African American "Beulah Brown" premiered in 1939, when white american actor Marlin Hurt portrayed her on radio program "Hometown Incorporated." In 1943 "she" moved on to star in "That's Life" and in late 1944, walked over to play on the "Johnson's Wax Program with Fibber McGee & Molly."
In 1945, Marlin Hurt and Beulah spun off into "The Marlin Hurt and Beulah Show." Hurt suffered a fatal heart attack during the 1946 season, at which time white actor, Bob Corley, took on the role. Bob starred as Beulah until November 24 1947 when Hattie McDaniel became the first african american female to have star billing in a radio program, with her portrayal of "Beulah."
In 1952, due to illness, Hattie was replaced by Lillian Randolph and during the 1953-1954 season, Amanda Randolph portrayed Beulah, after taking over for Lillian, her sister.
* SOURCE: Wikipedia
OTR * def gp ddh
January 6, 2019 Subject:
Remembering the Beulah Show
The best comedy series that was on the radio in the 1940's & 1950's..I loved Marlin Hurt, then Bob Corley, but especially loved Hattie McDaniel, followed by Lillian and later Amanda Randolph...It was good, clean comedy...I listened to the Beulah Show on the radio for the duration of its' run, and then totally enjoyed the television show starring Ethel Waters, followed by Hattie McDaniel, and lastly Louise Beavers...Was very saddened when it was abruptly taken off the air..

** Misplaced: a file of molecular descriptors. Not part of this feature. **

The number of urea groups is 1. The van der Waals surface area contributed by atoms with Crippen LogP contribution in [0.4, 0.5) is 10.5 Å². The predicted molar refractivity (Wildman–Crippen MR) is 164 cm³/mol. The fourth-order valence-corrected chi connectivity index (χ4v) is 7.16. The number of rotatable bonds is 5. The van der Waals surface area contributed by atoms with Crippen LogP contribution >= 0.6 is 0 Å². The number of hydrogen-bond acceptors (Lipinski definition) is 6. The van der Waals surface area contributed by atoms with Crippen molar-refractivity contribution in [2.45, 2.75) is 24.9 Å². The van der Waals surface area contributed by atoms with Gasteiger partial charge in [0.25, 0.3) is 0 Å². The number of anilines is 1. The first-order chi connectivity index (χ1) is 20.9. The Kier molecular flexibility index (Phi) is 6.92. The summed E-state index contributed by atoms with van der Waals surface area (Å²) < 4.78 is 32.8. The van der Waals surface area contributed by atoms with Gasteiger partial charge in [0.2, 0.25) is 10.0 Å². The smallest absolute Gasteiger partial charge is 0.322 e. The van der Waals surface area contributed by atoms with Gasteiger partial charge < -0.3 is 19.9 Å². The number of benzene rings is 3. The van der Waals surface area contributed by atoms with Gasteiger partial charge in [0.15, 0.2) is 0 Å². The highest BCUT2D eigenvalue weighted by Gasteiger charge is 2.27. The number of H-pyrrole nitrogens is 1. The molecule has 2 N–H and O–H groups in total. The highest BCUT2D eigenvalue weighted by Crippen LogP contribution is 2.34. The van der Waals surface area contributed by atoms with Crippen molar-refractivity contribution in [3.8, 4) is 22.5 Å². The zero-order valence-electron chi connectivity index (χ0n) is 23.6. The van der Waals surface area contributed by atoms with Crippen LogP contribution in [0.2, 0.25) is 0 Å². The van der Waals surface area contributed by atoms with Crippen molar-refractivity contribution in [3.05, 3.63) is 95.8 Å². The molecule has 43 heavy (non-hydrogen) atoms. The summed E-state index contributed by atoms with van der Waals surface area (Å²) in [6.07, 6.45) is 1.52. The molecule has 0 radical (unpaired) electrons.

June 24, 2012 Subject:
One of my favorites
As stated in another place here at the Archives, after school (grammer), my friend and I would go into a store-front building, and watch Hattie McDaniel, Marvin Miller (announcer), and others do the program. The building was on the south side of Fountain Avenue about three doors west of Normandie Avenue. Haddie McDaniel was very nice, and would tell my friend and I to stay in school and learn, Marvin Miller would alway kid around with us. Our family always liked this show.